Writeful

a weblog for writers and readers

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Location: Baltimore-DC Area

Author // Represented by The Doris S. Michaels Literary Agency, Inc. // TRACKS: A Novel in Stories (Atticus Books 2011) & Flightless Goose, a storybook for children (Writers Lair Books 2008) available now. Learn more at www.EricDGoodman.com

Tuesday, May 19, 2015

Getting Hungary for International Travel

My hunger for an international trip is ravenous. With our travel to China and Scotland a year behind us, we're ready to hop on a plane for somewhere new.

In a few weeks, we’re headed for Budapest.

We’ll be staying in central Budapest, and we look forward to really getting to explore the city. The iconic Hungarian Parliament Building, formal Royal Palace, State Opera House, twin-towered, Chain Bridge, Basilica of St. Stephen, Great Synagogue, Buda Castle, Fisherman’s bastion, and thermal baths—not to mention the foods and spirits.

Having an apartment centrally located—and a rental car—allows us the freedom to travel abroad while we’re abroad. Within Hungary, we plan to visit Eger, Tokaj, Balatonlelle, and Pecs. Beyond the Hungarian boarders, we plan to visit Bratislava, Slovakia; Vienna, Austria; Rejeka and Zagreb, Croatia;  and Ljubljana, Slovenia.

But even with all of those nearby destinations, the heart of the trip will be getting to know Budapest.

If you were in Budapest for a few weeks, what would be at the top of your list?

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Wednesday, May 06, 2015

Listen to This During Your Yardwork

The season of yardwork is at hand—whether you like to tame your yard or let your garden grow wild. With that in mind, I shared a new bit of fiction on Baltimore’s NPR station, 88.1 WYPR.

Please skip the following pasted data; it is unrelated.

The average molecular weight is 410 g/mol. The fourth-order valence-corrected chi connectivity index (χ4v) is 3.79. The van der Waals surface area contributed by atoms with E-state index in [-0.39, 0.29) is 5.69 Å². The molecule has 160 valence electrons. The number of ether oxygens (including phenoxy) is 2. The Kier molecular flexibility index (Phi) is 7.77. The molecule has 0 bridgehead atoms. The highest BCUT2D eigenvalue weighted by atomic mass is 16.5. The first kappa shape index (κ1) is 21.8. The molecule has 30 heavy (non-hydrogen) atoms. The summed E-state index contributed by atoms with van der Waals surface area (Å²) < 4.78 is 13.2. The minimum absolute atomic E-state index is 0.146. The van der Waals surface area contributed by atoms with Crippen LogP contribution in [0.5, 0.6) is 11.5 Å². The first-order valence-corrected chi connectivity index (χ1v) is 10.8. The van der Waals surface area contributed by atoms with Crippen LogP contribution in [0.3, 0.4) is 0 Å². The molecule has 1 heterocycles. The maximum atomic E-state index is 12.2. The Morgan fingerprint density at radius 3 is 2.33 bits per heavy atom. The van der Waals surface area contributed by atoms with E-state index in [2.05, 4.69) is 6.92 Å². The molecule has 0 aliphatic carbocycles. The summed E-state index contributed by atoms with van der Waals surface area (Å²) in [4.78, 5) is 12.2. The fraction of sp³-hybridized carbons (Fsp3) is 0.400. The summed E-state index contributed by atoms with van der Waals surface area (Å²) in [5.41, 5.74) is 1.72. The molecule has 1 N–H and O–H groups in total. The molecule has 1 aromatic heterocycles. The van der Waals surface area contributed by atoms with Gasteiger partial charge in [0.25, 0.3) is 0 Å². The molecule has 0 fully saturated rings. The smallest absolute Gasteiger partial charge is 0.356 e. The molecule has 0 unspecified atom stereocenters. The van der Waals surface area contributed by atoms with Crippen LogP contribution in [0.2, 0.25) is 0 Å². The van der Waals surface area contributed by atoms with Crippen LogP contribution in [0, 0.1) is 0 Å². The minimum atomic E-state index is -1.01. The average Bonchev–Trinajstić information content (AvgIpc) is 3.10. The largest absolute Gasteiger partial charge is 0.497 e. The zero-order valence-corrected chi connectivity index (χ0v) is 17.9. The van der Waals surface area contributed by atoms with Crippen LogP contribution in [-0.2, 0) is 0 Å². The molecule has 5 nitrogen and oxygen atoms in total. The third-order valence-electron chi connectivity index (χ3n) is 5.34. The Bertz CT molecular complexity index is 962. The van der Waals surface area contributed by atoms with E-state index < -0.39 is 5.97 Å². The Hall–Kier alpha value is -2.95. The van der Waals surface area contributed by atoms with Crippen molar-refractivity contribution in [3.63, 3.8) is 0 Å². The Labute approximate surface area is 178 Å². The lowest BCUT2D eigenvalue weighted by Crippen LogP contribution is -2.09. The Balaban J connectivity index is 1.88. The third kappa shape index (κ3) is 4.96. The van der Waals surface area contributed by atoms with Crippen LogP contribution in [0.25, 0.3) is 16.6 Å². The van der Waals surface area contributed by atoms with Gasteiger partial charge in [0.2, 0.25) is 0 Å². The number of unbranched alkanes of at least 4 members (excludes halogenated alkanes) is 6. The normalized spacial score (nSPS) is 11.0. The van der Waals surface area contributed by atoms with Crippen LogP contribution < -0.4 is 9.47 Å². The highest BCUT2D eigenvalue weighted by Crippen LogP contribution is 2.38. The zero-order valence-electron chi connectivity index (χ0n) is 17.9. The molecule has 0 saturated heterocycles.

“Leaving” aired on The Signal, a tour of Baltimore’s cultural landscape. Here’s what they had to say about the story in their introduction.

“Are you planning on taking advantage of the spring weather to get outside and do some yard work? If you are, let this next story be a cautionary tale. And if you’re not, well, let this next story be an excuse. Signal contributor Eric D Goodman joins us with a story he’s titled, Leaving.”

Enjoy the entire episode, including an interview with author Ann Bracken and a visit to the Baltimore Mandolin Orchestra, at the following link.

http://wypr.org/post/altar-innocence-baltimore-mandolin-orchestra-and-fiction-eric-d-goodman

 

 

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Wednesday, April 29, 2015

Lit, Art, and Music Overcome Riots


Baltimore’s been plagued by rioting and chaos for a few days. But Baltimore is more about music and art and literature than riots and looting and destruction.

Today, the Baltimore Symphony Orchestra is performing a free concert outside the Meyerhoff in support of the community, just blocks from where the worst of the rioting occurred.

www.BSOmusic.org

A March for Justice and Love is organized for this afternoon beginning at 2, starting at the intersection of North Ave. and Charles street.

www.facebook.com/#!/events/814826398599090/?ref_dashboard_filter=upcoming

Although the Orioles game will be played, the stadium is closed in a major league first. But Baltimore’s downtown libraries remain open to the public.

http://touch.baltimoresun.com/#section/-1/article/p2p-83406787/

The CityLit Project’s board of directors and the Enoch Pratt Free Library have announced that the CityLit Festival will go on, scheduled for this Saturday, May 2 from 10 a.m. to 5 p.m. at the Pratt Library, 400 Cathedral Street, downtown.

We hope, in its own small way, that the gathering of Baltimore’s literary artists and lovers of literature can be part of not only the healing process, but of the process toward thoughtful understanding and meaningful solutions."

Baltimore is the “city” part of CityLit, and we love her.”